Amid interest-rate gloom and Y2K skittishness, you might be wondering if there are any smart stock strategies to pursue in what's left of the year. In an article for Standard & Poor's Personal Wealth (www.personalwealth.com) on stock market sectors, S&P senior sector strategist Sam Stovall looks at how the broad market has fared and which sectors often thrive at yearend.
So far this quarter, the Standard & Poor's 500-stock index is barely above water with a gain of 0.85%--one warning that it may be tough for the market to come anywhere near the S&P's 20.87% surge in 1998's fourth quarter. Still, you can take heart from one fact of recent history: In 12 of the past 15 years, the fourth quarter has finished a winner, with the S&P rising an average of 3.9%. That performance was topped only by the first quarter's 3.97% average gain.
Some industry groups far outperformed the broad market in the fourth quarter, however. That's especially interesting if you're looking for defensive plays to protect you from the current jitters. In a study going back to 1984 that you can find in greater detail at S&P Personal Wealth, household-products stocks led the S&P's 77 industry groups with an impressive fourth-quarter average gain of 9.55% (table). Indeed, the sector outperformed the broad market in every fourth quarter I studied.
OIL SPILL. No single reason jumps out to explain why household products should be such seasonal standouts. Who, after all, gives laundry detergent as a Christmas present? But these stocks, notably Procter & Gamble, may have benefited from fairly steady showings in the previous nine months. Going back to 1984, for example, the sector on an annual basis has outperformed the index 12 out of 15 times. This consistency--the result of steady demand, adept brand and cost management, and global expansion--may have spared the companies the tax-related sell-offs that occur when investors unload the laggards of the last three quarters at the end of the year.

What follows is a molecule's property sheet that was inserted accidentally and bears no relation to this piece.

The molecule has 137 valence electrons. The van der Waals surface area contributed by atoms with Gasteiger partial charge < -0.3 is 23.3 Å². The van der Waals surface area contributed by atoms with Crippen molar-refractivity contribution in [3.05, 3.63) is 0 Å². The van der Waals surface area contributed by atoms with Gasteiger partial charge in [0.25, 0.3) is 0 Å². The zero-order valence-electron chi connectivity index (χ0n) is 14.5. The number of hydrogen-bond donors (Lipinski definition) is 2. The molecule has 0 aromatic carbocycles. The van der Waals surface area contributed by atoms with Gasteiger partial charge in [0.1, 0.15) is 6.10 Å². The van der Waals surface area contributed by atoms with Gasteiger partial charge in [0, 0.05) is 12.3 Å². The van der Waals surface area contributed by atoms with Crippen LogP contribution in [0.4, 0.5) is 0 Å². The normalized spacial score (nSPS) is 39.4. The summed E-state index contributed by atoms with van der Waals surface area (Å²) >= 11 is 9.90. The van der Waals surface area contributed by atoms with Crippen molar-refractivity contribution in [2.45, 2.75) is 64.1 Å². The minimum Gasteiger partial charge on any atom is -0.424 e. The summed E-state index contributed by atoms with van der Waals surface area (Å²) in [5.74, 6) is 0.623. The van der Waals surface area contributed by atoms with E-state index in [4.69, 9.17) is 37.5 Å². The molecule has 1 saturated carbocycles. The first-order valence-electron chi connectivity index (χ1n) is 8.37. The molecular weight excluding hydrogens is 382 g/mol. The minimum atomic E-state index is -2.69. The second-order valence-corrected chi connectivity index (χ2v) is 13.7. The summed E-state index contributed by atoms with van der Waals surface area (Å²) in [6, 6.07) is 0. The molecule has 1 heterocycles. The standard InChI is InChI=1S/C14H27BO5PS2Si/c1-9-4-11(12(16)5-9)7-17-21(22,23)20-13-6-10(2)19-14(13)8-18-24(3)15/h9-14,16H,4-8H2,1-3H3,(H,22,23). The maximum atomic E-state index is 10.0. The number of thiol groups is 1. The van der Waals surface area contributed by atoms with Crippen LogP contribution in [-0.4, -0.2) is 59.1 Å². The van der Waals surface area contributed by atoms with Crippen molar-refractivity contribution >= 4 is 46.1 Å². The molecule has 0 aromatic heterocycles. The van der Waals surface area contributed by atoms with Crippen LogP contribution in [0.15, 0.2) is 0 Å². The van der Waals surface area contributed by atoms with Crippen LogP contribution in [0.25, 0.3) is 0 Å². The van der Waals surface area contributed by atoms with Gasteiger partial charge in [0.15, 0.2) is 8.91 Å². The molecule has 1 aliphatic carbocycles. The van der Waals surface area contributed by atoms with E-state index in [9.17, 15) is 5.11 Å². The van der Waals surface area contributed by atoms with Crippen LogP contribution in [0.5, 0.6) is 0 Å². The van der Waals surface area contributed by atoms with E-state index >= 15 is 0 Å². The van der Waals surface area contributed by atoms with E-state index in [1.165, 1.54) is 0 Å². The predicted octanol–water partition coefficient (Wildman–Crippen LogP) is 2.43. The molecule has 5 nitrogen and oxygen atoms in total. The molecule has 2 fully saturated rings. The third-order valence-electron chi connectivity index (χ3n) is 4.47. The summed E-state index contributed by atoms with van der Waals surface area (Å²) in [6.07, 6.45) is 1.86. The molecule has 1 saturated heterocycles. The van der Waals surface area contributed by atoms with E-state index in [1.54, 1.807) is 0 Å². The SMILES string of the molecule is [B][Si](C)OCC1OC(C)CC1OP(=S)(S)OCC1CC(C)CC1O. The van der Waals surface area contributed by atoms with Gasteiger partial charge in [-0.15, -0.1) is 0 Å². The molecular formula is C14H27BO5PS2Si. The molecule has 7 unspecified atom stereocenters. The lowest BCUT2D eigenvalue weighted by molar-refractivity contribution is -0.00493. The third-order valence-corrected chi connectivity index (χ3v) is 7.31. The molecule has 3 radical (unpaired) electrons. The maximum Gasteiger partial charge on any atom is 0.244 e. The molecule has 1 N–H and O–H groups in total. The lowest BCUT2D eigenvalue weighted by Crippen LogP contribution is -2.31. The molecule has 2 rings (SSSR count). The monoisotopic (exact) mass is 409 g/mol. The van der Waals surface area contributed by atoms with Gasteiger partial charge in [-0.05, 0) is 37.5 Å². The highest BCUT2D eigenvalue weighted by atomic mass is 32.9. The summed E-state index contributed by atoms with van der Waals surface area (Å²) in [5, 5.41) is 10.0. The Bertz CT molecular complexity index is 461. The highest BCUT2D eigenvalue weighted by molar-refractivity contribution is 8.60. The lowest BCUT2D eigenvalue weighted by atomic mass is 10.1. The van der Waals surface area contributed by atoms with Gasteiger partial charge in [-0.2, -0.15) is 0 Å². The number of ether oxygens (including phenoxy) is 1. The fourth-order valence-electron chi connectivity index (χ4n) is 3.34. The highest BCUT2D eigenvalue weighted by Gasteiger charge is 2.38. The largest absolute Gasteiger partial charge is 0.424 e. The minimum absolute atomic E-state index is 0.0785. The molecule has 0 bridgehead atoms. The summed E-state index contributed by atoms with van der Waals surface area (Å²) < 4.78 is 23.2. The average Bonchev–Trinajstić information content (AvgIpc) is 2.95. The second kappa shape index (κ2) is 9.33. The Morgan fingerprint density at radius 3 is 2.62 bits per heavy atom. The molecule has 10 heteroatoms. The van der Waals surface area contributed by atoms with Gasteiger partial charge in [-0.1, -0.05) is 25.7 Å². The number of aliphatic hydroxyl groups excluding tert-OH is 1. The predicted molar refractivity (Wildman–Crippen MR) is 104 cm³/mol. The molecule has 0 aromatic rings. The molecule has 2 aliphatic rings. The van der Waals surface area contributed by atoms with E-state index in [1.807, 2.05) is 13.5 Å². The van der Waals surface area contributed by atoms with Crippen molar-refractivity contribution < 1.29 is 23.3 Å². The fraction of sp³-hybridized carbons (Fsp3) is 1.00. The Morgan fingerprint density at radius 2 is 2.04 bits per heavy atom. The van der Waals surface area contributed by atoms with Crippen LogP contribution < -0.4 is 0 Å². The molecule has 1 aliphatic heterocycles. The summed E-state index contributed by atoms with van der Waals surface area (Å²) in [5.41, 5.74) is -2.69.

Several other industries also outperformed the S&P in the fourth quarter, including food, electrical equipment, personal care, and soft drinks. All of these groups did better than the broad market in at least 11 of 15 quarters. It should be noted that the first nine months of 1999 haven't been good to food, personal care, and soda stocks, but they're back up in October.
On the flip side were some perennial underperformers. The worst five industries trailed the market at least 11 out of 15 quarters, posting average losses of 4.2% to 6.73%. The biggest losers were domestic integrated oil stocks. You'd think the start of the heating season in much of the U.S. would be good for the oils. But the fourth quarter is actually a time of transition: The big summer driving season has ended, yet the winter heating demand hasn't quite kicked in.
If you're a mutual-fund investor, how do you take advantage of this pattern--bearing in mind there's no guarantee the past will repeat itself? The choices aren't obvious because sector funds are few. But a screen run by Colette Coffman of S&P FundAdvisor (www.advisorinsight.com) found some possibilities among diversified funds. These funds have heavy representation in fourth-quarter leaders, such as consumer staples, and little or no exposure to such laggards as energy and base-material stocks. For the most part, Coffman notes, the sector weightings of such funds--Gabelli Value (GABVX), Heritage Capital Appreciation Trust (HRCPX), and Reserve Private Equity Large-Cap Growth (RLVAX)--aren't deliberate. Instead, they are by-products of the managers' stock selection style. Gabelli seeks undervalued companies, while Heritage and Reserve Private Equity are both large-cap growth funds. They've also done better than their peers over the three-year period to September, making them good plays overall--not just for the fourth quarter.